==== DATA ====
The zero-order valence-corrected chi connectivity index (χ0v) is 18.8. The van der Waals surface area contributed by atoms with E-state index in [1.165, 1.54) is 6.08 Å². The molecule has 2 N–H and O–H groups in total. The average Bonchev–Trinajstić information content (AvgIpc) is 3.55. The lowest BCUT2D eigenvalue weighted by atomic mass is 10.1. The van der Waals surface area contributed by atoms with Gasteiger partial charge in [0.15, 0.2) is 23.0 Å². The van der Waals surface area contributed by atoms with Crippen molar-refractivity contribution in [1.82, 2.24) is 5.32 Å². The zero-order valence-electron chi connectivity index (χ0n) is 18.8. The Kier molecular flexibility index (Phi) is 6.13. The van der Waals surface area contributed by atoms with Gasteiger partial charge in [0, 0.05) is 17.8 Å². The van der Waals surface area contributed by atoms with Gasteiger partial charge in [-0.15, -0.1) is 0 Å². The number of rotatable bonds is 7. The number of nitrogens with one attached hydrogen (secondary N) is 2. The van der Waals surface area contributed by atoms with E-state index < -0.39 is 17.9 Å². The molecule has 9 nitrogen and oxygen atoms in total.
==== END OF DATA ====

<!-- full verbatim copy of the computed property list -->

The zero-order valence-corrected chi connectivity index (χ0v) is 18.8. The van der Waals surface area contributed by atoms with E-state index in [1.165, 1.54) is 6.08 Å². The molecule has 2 N–H and O–H groups in total. The average Bonchev–Trinajstić information content (AvgIpc) is 3.55. The lowest BCUT2D eigenvalue weighted by atomic mass is 10.1. The van der Waals surface area contributed by atoms with Gasteiger partial charge in [0.15, 0.2) is 23.0 Å². The van der Waals surface area contributed by atoms with Crippen molar-refractivity contribution in [1.82, 2.24) is 5.32 Å². The zero-order valence-electron chi connectivity index (χ0n) is 18.8. The Kier molecular flexibility index (Phi) is 6.13. The van der Waals surface area contributed by atoms with Gasteiger partial charge in [0, 0.05) is 17.8 Å². The van der Waals surface area contributed by atoms with Gasteiger partial charge in [-0.15, -0.1) is 0 Å². The number of rotatable bonds is 7. The number of nitrogens with one attached hydrogen (secondary N) is 2. The van der Waals surface area contributed by atoms with E-state index < -0.39 is 17.9 Å². The molecule has 9 nitrogen and oxygen atoms in total.